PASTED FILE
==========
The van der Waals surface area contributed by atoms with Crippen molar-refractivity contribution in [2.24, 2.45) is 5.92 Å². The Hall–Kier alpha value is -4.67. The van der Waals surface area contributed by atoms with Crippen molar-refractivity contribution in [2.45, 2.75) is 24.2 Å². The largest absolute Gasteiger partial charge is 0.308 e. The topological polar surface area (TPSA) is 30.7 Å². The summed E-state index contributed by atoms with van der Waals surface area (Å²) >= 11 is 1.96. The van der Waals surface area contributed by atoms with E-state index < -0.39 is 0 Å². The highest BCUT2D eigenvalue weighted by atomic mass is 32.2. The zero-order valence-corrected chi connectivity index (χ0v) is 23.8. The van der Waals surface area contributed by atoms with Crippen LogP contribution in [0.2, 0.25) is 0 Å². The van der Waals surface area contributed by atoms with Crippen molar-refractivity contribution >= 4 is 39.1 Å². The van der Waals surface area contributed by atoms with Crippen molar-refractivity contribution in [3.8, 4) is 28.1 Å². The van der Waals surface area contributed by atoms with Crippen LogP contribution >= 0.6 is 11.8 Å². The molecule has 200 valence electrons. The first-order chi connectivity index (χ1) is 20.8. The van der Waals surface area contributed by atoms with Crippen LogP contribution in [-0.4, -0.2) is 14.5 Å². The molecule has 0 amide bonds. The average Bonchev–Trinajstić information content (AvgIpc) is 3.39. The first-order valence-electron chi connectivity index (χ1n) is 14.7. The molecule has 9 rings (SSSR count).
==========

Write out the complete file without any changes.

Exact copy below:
The van der Waals surface area contributed by atoms with Crippen molar-refractivity contribution in [2.24, 2.45) is 5.92 Å². The Hall–Kier alpha value is -4.67. The van der Waals surface area contributed by atoms with Crippen molar-refractivity contribution in [2.45, 2.75) is 24.2 Å². The largest absolute Gasteiger partial charge is 0.308 e. The topological polar surface area (TPSA) is 30.7 Å². The summed E-state index contributed by atoms with van der Waals surface area (Å²) >= 11 is 1.96. The van der Waals surface area contributed by atoms with E-state index < -0.39 is 0 Å². The highest BCUT2D eigenvalue weighted by atomic mass is 32.2. The zero-order valence-corrected chi connectivity index (χ0v) is 23.8. The van der Waals surface area contributed by atoms with Crippen LogP contribution in [0.2, 0.25) is 0 Å². The van der Waals surface area contributed by atoms with Crippen molar-refractivity contribution >= 4 is 39.1 Å². The van der Waals surface area contributed by atoms with Crippen molar-refractivity contribution in [3.8, 4) is 28.1 Å². The van der Waals surface area contributed by atoms with Crippen LogP contribution >= 0.6 is 11.8 Å². The molecule has 200 valence electrons. The first-order chi connectivity index (χ1) is 20.8. The van der Waals surface area contributed by atoms with Crippen LogP contribution in [-0.4, -0.2) is 14.5 Å². The molecule has 0 amide bonds. The average Bonchev–Trinajstić information content (AvgIpc) is 3.39. The first-order valence-electron chi connectivity index (χ1n) is 14.7. The molecule has 9 rings (SSSR count).